Tulkinghorn doesn’t get out much, except for a spot of Gilbert & Sullivan with the D’Oyly Carte, but Mrs Tulkinghorn recently forced him to witness some popular beat combos in The 100 Club at the first of this year’s three-night legal music festival that is Law Rocks, now in its third year.
Balloonacy at the bar
Continuing this theme, Tulkinghorn always thought his luck was bad given that he was born on Christmas Day, but one has never considered the fate of those born on 1 April.
Imagine the hilarity as your colleagues think of ingenious pranks every year. Take Old Square Chambers senior clerk Will Meade, who turned 36 on the first of this month.
Apparently his colleagues have been celebrating his 40th prematurely for some years now. On 1 April this year Meade turned up for work to find he was unable to enter his office. It had been crammed with 1,000 balloons. Heliumarious.
An excited Addleshaws PR told one of Tulkinghorn’s scribes recently that they had secured permission from the firm to buy some video cameras for partners to use. This, thought the scribe, was a sure recipe for disaster. Whenever lawyers get hold of video cameras, it’s a shambles. Think Kennedys singing Queen’s Don’t Stop Me Now, the shooting star pinnacle of this cringe-inducing spectacle. It probably always will be.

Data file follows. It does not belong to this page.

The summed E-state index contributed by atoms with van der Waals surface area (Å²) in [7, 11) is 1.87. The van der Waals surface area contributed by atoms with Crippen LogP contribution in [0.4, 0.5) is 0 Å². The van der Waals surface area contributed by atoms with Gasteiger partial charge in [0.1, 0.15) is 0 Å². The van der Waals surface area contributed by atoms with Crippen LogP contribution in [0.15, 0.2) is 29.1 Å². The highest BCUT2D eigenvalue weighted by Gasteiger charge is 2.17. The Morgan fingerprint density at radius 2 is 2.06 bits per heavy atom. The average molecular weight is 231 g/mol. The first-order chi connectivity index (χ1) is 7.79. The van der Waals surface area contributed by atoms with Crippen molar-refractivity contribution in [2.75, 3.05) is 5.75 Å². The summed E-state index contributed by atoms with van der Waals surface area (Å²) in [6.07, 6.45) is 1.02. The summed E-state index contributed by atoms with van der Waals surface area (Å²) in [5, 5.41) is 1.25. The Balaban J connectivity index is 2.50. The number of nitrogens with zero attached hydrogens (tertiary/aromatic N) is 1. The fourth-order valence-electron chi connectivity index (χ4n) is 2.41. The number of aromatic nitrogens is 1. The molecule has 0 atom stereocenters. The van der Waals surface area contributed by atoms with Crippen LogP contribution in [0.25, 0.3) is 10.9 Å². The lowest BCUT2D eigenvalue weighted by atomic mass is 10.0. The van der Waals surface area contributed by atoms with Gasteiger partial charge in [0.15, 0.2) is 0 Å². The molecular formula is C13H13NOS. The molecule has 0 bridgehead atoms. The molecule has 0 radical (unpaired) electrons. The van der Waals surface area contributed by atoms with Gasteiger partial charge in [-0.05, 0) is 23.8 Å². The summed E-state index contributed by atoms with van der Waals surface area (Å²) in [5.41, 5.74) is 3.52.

Still, Nixon Peabody’s theme song and Baker & McKenzie’s Christmas 2006 rendition of Is This The Way To Amarillo? both deserve honourable mentions.
So one piece of advice Tulkinghorn has for Addleshaws’ partners is to not sing. No music of any kind, in fact.
But even when firms take a less frivolous approach – such as SNR Denton did with its horrendously gushy post-merger talks video – it somehow still ends up being faintly ridiculous.
The problem is that when lawyers put themselves in front of a camera they try to be jolly, nice, approachable… and that’s just not them. Lawyers excel at being argumentative contrarians; why not showcase those skills instead?
Or, better yet, just leave those video cameras in the box.